Becker Park is in downtown Crystal and was originally named Crystal Park when it first opened in 1948. Throughout its lifespan, the park has gradually changed to adjust to the needs of the community. WSB supported the City of Crystal in developing their first Park and Trail System Master Plan. One key outcome of that process was the decision that Becker Park would be planned as a Community Destination Park. Stakeholder meetings and public engagement events provided feedback to both City staff and the community on amenities most desired for the park. The current athletic fields were underutilized and a space for large community events was a key element lacking within Crystal.
Following the master planning process, the City of Crystal retained WSB to provide final design, bidding, and construction administration services. Though a master plan was developed as part of the Park and Trail System Master Plan, additional public engagement meetings were held to continue obtaining feedback from the community. The area around Becker Park and along Bass Lake Road was changing and the amenities within the park were not keeping up. A lot of feedback was obtained on what should be included in the reconstructed park. As the process evolved, the team focused on amenities that would fulfill community needs that were currently not provided. The team needed organize these elements on the site to provide a cohesive design with focus on safety, community, and outdoor recreation. Materials were carefully selected to reduce maintenance, wear, and focus on overall durability for what would be a high-use destination park.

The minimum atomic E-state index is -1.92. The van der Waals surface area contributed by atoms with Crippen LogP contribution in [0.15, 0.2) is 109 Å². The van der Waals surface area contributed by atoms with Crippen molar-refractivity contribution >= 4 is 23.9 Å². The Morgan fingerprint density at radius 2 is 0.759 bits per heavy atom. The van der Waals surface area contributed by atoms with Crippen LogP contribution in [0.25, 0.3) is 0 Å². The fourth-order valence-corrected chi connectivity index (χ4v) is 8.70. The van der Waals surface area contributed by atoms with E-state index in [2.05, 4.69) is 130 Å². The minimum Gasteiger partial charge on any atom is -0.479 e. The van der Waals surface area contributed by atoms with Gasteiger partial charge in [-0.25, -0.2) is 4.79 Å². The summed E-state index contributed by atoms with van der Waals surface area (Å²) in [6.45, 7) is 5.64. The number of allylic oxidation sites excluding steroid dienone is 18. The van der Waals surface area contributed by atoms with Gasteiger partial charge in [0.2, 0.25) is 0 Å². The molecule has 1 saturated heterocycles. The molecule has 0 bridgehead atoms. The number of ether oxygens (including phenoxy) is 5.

Becker Park was transformed from an underutilized athletic complex to a destination park for the community. The project features a space for social and community events, a new restroom building, a destination play area, skating plaza, picnic spaces, walking trails, amphitheater / performance lawn, regional trail parking, and interactive fountains. Additionally, added project coordination with the Watershed District was required as the park redevelopment project included a storm water infiltration system that consumed three acres on the east end of the park that would be buried below grade as be used to treat and reduce downstream flooding and water quality.